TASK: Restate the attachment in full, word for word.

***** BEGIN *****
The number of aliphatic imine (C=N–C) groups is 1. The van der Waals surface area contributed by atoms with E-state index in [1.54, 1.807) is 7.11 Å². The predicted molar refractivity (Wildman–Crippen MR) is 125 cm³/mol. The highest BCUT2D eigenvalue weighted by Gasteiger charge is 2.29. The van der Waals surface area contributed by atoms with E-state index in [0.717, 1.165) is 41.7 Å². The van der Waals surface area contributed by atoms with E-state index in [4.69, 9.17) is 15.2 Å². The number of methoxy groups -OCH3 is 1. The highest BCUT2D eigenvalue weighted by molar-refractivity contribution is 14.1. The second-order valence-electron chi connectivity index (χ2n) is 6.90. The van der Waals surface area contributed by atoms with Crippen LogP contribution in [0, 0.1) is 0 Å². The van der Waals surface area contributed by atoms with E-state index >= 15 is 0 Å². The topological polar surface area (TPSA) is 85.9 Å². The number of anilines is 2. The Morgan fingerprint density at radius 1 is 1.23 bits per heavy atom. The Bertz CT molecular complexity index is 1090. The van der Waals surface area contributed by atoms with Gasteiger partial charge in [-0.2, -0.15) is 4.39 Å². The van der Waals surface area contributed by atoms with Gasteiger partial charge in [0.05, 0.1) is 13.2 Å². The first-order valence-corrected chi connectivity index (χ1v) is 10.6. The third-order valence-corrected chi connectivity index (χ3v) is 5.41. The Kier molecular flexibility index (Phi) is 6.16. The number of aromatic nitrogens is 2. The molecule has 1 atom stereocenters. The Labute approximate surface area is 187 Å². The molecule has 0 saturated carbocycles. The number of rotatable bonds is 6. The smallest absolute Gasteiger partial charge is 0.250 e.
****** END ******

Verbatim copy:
The number of aliphatic imine (C=N–C) groups is 1. The van der Waals surface area contributed by atoms with E-state index in [1.54, 1.807) is 7.11 Å². The predicted molar refractivity (Wildman–Crippen MR) is 125 cm³/mol. The highest BCUT2D eigenvalue weighted by Gasteiger charge is 2.29. The van der Waals surface area contributed by atoms with E-state index in [0.717, 1.165) is 41.7 Å². The van der Waals surface area contributed by atoms with E-state index in [4.69, 9.17) is 15.2 Å². The number of methoxy groups -OCH3 is 1. The highest BCUT2D eigenvalue weighted by molar-refractivity contribution is 14.1. The second-order valence-electron chi connectivity index (χ2n) is 6.90. The van der Waals surface area contributed by atoms with Crippen LogP contribution in [0, 0.1) is 0 Å². The van der Waals surface area contributed by atoms with E-state index >= 15 is 0 Å². The topological polar surface area (TPSA) is 85.9 Å². The number of anilines is 2. The Morgan fingerprint density at radius 1 is 1.23 bits per heavy atom. The Bertz CT molecular complexity index is 1090. The van der Waals surface area contributed by atoms with Gasteiger partial charge in [-0.2, -0.15) is 4.39 Å². The van der Waals surface area contributed by atoms with Gasteiger partial charge in [0.05, 0.1) is 13.2 Å². The first-order valence-corrected chi connectivity index (χ1v) is 10.6. The third-order valence-corrected chi connectivity index (χ3v) is 5.41. The Kier molecular flexibility index (Phi) is 6.16. The number of aromatic nitrogens is 2. The molecule has 1 atom stereocenters. The Labute approximate surface area is 187 Å². The molecule has 0 saturated carbocycles. The number of rotatable bonds is 6. The smallest absolute Gasteiger partial charge is 0.250 e.